Oral admissions as to the contents of electronic records are not relevant unless the genuineness of the electronic record produced is in question. Therefore, the first prerequisite for admission of any electronic record is its genuineness.
Its genuineness is in itself based on various factors –
Whether the evidence is relevant to the facts of the case or not.
How it is stored.
How long had it been since the record is kept in such electronic form and the other miscellaneous factors with respect to the genuineness of the electronic record.
Laws regarding electronic record and their admissibility are properly laid down in Section 65B of Indian Evidence Act.
These conditions are laid down in Ram Singh & Ors vs Col. Ram Singh as –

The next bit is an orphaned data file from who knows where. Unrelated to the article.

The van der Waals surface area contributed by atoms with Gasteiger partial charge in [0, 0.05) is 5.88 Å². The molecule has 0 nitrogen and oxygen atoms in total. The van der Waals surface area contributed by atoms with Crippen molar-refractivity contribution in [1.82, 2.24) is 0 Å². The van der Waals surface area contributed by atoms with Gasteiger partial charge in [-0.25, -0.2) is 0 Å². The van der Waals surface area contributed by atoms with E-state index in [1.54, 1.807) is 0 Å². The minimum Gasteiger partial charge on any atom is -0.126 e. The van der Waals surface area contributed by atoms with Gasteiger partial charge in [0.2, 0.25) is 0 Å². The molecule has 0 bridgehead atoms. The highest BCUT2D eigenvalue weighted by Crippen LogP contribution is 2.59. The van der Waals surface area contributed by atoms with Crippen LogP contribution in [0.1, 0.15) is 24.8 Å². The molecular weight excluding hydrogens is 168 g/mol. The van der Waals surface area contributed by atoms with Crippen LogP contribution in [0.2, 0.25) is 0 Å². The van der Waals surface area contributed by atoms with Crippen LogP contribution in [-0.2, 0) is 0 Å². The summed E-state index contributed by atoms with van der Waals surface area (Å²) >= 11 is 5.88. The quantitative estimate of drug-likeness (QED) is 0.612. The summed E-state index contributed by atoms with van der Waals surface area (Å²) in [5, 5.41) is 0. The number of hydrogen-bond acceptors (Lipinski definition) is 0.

The voice of the speaker in the recording must be duly recognized by the people who was making the recording or the voice of the speaker in the recording whose admissibility is in question must be recognized by anyone involved in the case.
The recording in question must be authentic and this has to be proved by the person presenting the evidence through sufficient means.
The whole conversation will have to be presented before the court. No tampering or erasing of even a microsecond is admissible. The court looks into the whole conversation as one and decides according to it only.
The said statements must be relevant and in accordance with the facts of the case.
The recorded device in which the voice recording is stored must be sealed and kept in safe custody.
Voice should be clear and without any disturbance.